Prevalence of Intestinal Parasitic Infections in Villagers and Teachers in Mahasarakham Province

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Tongjit Thanchomnang,
Sujitra Yahom
Prayong Radomyos



Intestinal parasitic infections remain a serious public-health problem in Thailand. Most infectionsresult from fecal-oral transmission by ingestion of contaminated water and food, the major vehiclesfor transmitting infection. This study examined the prevalence of intestinal parasitic infections in435 stool samples (villagers living in Ban Nong Um = 177, villagers living in Ban Khawao Yai = 98, andteachers living in Amphoe Mueang = 160) in Mahasarakham Province, by formalin-ether concentrationtechnique. The overall prevalence of intestinal parasitic infections in the 435 stool samples was14.71% (64/435). The highest prevalence was found among villagers living in Ban Khawao Yaiwith an infection rate of 30.60%, compared with 12.99% and 6.88% among villagers living in BanNong Um and teachers in Amphoe Mueang, respectively. Strongyloides stercoralis infection (6.44%) wasthe most frequent pathogenic intestinal parasitic infection, followed by Opisthorchis viverrini (5.74%)and Taenia sp (1.61%), respectively. Moreover, the prevalence of intestinal parasitic infections inBan Nong Um and Ban Khawao Yai was significantly higher than among teachers (19.27% vs 6.88%,p < 0.001). In conclusion, instruction in personnel hygiene and appropriate health education onthe prevention of parasitic infections should be provided to the population, to reduce parasiticinfections in the study area.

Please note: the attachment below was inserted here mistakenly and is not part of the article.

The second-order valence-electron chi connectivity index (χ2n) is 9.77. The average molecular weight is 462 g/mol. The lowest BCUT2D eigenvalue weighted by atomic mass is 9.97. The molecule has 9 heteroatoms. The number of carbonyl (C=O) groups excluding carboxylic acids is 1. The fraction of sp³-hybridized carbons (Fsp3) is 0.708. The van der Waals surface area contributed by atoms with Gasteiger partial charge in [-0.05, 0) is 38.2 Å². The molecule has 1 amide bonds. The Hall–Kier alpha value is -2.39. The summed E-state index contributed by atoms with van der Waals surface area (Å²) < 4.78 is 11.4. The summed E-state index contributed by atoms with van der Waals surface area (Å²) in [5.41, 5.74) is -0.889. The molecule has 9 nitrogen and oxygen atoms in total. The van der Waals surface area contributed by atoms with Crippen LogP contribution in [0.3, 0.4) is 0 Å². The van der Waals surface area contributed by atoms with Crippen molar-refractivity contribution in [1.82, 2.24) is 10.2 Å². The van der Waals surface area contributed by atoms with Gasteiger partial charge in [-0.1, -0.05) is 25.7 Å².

Keywords: prevalence; intestinal parasitic infection; formalin-ether concentration technique; villagers; Mahasarakham; Thailand

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